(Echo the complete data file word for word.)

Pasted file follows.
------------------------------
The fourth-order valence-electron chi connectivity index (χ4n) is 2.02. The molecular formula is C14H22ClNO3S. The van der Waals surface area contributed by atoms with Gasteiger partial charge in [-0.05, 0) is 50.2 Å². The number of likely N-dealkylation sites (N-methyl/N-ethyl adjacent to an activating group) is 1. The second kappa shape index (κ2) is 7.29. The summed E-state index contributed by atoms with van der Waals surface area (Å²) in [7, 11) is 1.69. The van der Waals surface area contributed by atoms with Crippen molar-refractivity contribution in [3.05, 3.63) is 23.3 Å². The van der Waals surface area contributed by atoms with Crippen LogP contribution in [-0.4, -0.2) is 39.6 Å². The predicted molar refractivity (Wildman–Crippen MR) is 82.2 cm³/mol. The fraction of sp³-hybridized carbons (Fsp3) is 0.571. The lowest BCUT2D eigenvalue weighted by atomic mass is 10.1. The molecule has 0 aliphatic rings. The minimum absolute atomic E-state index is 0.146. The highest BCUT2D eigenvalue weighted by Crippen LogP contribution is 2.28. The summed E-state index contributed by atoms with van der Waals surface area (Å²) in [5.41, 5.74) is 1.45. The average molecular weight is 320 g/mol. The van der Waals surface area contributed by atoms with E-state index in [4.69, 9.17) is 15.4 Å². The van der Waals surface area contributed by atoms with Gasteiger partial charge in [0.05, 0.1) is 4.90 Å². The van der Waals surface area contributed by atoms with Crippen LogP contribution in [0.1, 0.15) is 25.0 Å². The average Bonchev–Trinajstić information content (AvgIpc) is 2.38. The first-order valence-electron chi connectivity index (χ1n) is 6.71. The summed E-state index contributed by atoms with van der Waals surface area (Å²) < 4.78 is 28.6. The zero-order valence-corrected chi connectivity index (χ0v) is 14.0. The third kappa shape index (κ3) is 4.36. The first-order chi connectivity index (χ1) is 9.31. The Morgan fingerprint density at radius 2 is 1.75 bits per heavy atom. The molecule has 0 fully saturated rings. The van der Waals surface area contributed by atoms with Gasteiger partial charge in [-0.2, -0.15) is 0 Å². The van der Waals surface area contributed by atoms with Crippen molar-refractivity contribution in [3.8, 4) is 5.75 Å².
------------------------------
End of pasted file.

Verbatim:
The fourth-order valence-electron chi connectivity index (χ4n) is 2.02. The molecular formula is C14H22ClNO3S. The van der Waals surface area contributed by atoms with Gasteiger partial charge in [-0.05, 0) is 50.2 Å². The number of likely N-dealkylation sites (N-methyl/N-ethyl adjacent to an activating group) is 1. The second kappa shape index (κ2) is 7.29. The summed E-state index contributed by atoms with van der Waals surface area (Å²) in [7, 11) is 1.69. The van der Waals surface area contributed by atoms with Crippen molar-refractivity contribution in [3.05, 3.63) is 23.3 Å². The van der Waals surface area contributed by atoms with Crippen LogP contribution in [-0.4, -0.2) is 39.6 Å². The predicted molar refractivity (Wildman–Crippen MR) is 82.2 cm³/mol. The fraction of sp³-hybridized carbons (Fsp3) is 0.571. The lowest BCUT2D eigenvalue weighted by atomic mass is 10.1. The molecule has 0 aliphatic rings. The minimum absolute atomic E-state index is 0.146. The highest BCUT2D eigenvalue weighted by Crippen LogP contribution is 2.28. The summed E-state index contributed by atoms with van der Waals surface area (Å²) in [5.41, 5.74) is 1.45. The average molecular weight is 320 g/mol. The van der Waals surface area contributed by atoms with E-state index in [4.69, 9.17) is 15.4 Å². The van der Waals surface area contributed by atoms with Gasteiger partial charge in [0.05, 0.1) is 4.90 Å². The van der Waals surface area contributed by atoms with Crippen LogP contribution in [0.1, 0.15) is 25.0 Å². The average Bonchev–Trinajstić information content (AvgIpc) is 2.38. The first-order valence-electron chi connectivity index (χ1n) is 6.71. The summed E-state index contributed by atoms with van der Waals surface area (Å²) < 4.78 is 28.6. The zero-order valence-corrected chi connectivity index (χ0v) is 14.0. The third kappa shape index (κ3) is 4.36. The first-order chi connectivity index (χ1) is 9.31. The Morgan fingerprint density at radius 2 is 1.75 bits per heavy atom. The molecule has 0 fully saturated rings. The van der Waals surface area contributed by atoms with Gasteiger partial charge in [-0.2, -0.15) is 0 Å². The van der Waals surface area contributed by atoms with Crippen molar-refractivity contribution in [3.8, 4) is 5.75 Å².